The works of García Lorca, internationally recognized as Spain's most prominent lyric poet and dramatist of the twentieth century, are filled with thinly veiled homosexual motifs and themes.
There has always been homosexual involvement in American musical theatre and a homosexual sensibility even in straight musicals, and recently the Broadway musical has welcomed openly homosexual themes and situations.
Best known for his genius in art and architecture, Michelangelo was also an accomplished author of homoerotic poetry.
The African-American gay male literary tradition consists of a substantial body of texts and includes some of the most gifted writers of the twentieth century.
Combining elements of incongruity, theatricality, and exaggeration, camp is a form of humor that helps homosexuals cope with a hostile environment.
Langston Hughes, whose literary legacy is enormous and varied, was closeted, but homosexuality was an important influence on his literary imagination, and many of his poems may be read as gay texts.
James Baldwin, a pioneering figure in twentieth-century literature, wrote sustained and articulate challenges to American racism and mandatory heterosexuality.
Oscar Wilde is important both as an accomplished writer and as a symbolic figure who exemplified a way of being homosexual at a pivotal moment in the emergence of gay consciousness.
Lou Reed in 2008. Photo by Marcelo Costa (CC BY 2.0).
Bisexual singer, songwriter, and guitarist Lou Reed, whose music exerted enormous influence on rock musicians, died on October 27, 2013 at his home in Amangassett, New York. The cause of death was complications from liver disease.
As Ben Ratliff observes in the New York Times, "Reed brought dark themes and a mercurial, sometimes aggressive disposition to rock music."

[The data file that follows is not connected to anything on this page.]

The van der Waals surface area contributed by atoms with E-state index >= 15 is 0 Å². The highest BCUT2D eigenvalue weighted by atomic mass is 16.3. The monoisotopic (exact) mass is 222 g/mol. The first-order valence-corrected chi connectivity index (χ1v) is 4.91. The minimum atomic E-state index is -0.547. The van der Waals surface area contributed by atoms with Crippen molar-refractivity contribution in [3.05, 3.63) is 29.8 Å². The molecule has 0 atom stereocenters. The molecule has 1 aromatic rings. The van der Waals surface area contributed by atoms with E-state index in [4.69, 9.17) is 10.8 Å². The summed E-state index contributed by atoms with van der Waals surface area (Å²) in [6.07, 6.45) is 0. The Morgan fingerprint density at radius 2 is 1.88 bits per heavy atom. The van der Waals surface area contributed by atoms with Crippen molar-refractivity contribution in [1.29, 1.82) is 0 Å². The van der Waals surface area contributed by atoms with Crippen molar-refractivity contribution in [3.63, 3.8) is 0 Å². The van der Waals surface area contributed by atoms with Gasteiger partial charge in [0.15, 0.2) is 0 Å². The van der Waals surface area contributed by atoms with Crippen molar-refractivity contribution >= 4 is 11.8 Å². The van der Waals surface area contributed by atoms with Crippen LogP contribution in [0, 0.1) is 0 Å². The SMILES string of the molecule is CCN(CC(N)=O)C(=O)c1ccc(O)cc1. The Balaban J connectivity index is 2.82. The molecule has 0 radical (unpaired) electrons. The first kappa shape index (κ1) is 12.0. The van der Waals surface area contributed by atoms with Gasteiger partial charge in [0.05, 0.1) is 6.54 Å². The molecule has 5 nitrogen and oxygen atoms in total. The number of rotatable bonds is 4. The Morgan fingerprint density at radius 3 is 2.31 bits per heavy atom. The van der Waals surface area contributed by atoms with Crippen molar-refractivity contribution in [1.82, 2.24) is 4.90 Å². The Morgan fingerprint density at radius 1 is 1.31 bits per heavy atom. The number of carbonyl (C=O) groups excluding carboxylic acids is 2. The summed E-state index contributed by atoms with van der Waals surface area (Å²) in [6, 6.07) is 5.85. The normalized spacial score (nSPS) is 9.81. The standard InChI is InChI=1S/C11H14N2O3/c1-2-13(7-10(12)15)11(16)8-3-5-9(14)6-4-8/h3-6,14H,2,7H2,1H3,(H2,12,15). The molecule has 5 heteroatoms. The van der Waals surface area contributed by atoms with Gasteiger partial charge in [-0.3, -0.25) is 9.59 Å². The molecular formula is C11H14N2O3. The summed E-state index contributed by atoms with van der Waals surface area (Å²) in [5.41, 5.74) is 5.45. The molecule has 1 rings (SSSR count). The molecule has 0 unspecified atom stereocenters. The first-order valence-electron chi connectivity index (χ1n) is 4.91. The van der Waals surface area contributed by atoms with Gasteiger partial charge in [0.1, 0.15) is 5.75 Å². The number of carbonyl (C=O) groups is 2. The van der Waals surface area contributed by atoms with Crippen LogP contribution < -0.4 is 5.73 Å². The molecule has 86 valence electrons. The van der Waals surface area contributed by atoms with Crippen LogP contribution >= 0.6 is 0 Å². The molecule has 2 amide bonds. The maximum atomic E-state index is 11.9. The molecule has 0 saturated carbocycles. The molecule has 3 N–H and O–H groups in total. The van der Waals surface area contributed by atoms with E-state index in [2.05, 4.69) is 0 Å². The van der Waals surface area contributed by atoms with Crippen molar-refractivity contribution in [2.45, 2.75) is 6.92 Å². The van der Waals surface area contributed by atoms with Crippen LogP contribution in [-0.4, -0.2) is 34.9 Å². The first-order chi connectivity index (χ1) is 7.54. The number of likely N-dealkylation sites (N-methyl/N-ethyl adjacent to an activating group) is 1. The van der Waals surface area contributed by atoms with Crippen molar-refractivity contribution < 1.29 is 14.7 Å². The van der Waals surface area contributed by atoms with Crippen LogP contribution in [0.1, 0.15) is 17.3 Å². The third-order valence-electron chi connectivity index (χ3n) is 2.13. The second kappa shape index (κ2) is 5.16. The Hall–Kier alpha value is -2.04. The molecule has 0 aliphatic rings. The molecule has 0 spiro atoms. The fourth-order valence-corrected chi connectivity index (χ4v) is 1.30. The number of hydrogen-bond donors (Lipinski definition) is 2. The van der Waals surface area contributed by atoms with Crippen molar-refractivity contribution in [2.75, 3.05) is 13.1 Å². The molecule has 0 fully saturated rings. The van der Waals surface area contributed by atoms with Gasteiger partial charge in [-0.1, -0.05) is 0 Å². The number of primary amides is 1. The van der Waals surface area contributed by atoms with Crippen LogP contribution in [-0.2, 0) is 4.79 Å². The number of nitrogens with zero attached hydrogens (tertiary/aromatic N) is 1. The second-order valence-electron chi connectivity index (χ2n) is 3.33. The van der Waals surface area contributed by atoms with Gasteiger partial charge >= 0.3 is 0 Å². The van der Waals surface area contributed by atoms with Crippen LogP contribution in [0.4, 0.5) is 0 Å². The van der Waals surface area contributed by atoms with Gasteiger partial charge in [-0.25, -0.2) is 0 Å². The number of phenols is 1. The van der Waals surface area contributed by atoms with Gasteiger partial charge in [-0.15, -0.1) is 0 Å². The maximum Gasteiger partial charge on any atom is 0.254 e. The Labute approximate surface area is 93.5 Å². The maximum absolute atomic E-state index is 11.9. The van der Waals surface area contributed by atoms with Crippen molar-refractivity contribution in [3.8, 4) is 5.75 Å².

Tina Gianoulis reports in her glbtq.com entry on Reed that, at his parents' insistence, he underwent electroshock treatments for his homosexuality as a teenager. However, he emerged from the mental hospital "with his antisocial impulses (and bisexuality) more or less intact."
In 1965, Reed, as part of Andy Warhol's studio, The Factory, joined fellow musicians John Cale, Sterling Morrison, and Maureen Tucker to form the Velvet Underground. Warhol managed the band, which sold few albums and disbanded after only five years, but had an impact that lasted for decades.
Reed's songs for the Velvet Underground were about drugs and junkies, hustlers and drag queens, all performed with a bare-bones intensity that made them appealingly taboo.
After the breakup of Velvet Underground, Reed continued to violate taboos as a solo artist. In 1972, Reed issued his first solo album, Transformer, which was produced by David Bowie.
As Gianoulis observes "On Transformer, Reed changed his look from urban tough to glam-rock flash. He also introduced his most famous signature song, "Walk on the Wild Side," the story of a transgendered hooker's odyssey from Los Angeles to the hard streets of New York, told with an understated, ironic affection and a catchy backbeat.
Reed continued his solo career, producing well-reviewed albums every few years and frequently touring Europe and the United States.
Reed had a long very public affair with a transgender woman known only as Rachel, who is thought to have inspired many of his songs, including "Walk on the Wild Side," Reed's only top-40 hit. In addition, he was married three times.
Reed is survived by his wife, composer and singer Laurie Anderson, as well as his mother and sister.
The clip below highlights Reed's "Walk on the Wide Side"